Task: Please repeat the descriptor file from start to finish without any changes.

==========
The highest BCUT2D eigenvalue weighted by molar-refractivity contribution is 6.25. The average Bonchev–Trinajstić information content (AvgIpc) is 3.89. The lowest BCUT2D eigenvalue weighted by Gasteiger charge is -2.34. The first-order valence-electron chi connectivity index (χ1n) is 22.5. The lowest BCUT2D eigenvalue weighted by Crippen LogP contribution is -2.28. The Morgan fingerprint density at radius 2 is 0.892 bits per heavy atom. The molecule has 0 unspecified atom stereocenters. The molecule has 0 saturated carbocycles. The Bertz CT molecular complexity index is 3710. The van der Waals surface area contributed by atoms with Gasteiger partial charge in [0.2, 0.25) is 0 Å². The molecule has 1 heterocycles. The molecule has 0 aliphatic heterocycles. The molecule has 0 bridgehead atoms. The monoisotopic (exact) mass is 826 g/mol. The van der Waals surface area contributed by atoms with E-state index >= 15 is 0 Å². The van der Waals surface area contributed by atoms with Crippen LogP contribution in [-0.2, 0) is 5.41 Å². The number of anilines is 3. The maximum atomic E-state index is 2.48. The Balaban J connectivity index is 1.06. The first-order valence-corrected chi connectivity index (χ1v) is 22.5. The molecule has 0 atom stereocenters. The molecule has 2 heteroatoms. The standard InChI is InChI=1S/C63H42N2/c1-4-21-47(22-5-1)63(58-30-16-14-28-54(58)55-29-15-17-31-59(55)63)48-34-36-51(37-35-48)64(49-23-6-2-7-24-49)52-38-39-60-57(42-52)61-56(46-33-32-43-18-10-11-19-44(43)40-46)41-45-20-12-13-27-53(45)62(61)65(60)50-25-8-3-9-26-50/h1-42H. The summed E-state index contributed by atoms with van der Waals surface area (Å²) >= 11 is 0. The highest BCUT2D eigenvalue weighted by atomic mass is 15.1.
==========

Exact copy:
The highest BCUT2D eigenvalue weighted by molar-refractivity contribution is 6.25. The average Bonchev–Trinajstić information content (AvgIpc) is 3.89. The lowest BCUT2D eigenvalue weighted by Gasteiger charge is -2.34. The first-order valence-electron chi connectivity index (χ1n) is 22.5. The lowest BCUT2D eigenvalue weighted by Crippen LogP contribution is -2.28. The Morgan fingerprint density at radius 2 is 0.892 bits per heavy atom. The molecule has 0 unspecified atom stereocenters. The molecule has 0 saturated carbocycles. The Bertz CT molecular complexity index is 3710. The van der Waals surface area contributed by atoms with Gasteiger partial charge in [0.2, 0.25) is 0 Å². The molecule has 1 heterocycles. The molecule has 0 aliphatic heterocycles. The molecule has 0 bridgehead atoms. The monoisotopic (exact) mass is 826 g/mol. The van der Waals surface area contributed by atoms with E-state index >= 15 is 0 Å². The van der Waals surface area contributed by atoms with Crippen LogP contribution in [-0.2, 0) is 5.41 Å². The number of anilines is 3. The maximum atomic E-state index is 2.48. The Balaban J connectivity index is 1.06. The first-order valence-corrected chi connectivity index (χ1v) is 22.5. The molecule has 0 atom stereocenters. The molecule has 2 heteroatoms. The standard InChI is InChI=1S/C63H42N2/c1-4-21-47(22-5-1)63(58-30-16-14-28-54(58)55-29-15-17-31-59(55)63)48-34-36-51(37-35-48)64(49-23-6-2-7-24-49)52-38-39-60-57(42-52)61-56(46-33-32-43-18-10-11-19-44(43)40-46)41-45-20-12-13-27-53(45)62(61)65(60)50-25-8-3-9-26-50/h1-42H. The summed E-state index contributed by atoms with van der Waals surface area (Å²) >= 11 is 0. The highest BCUT2D eigenvalue weighted by atomic mass is 15.1.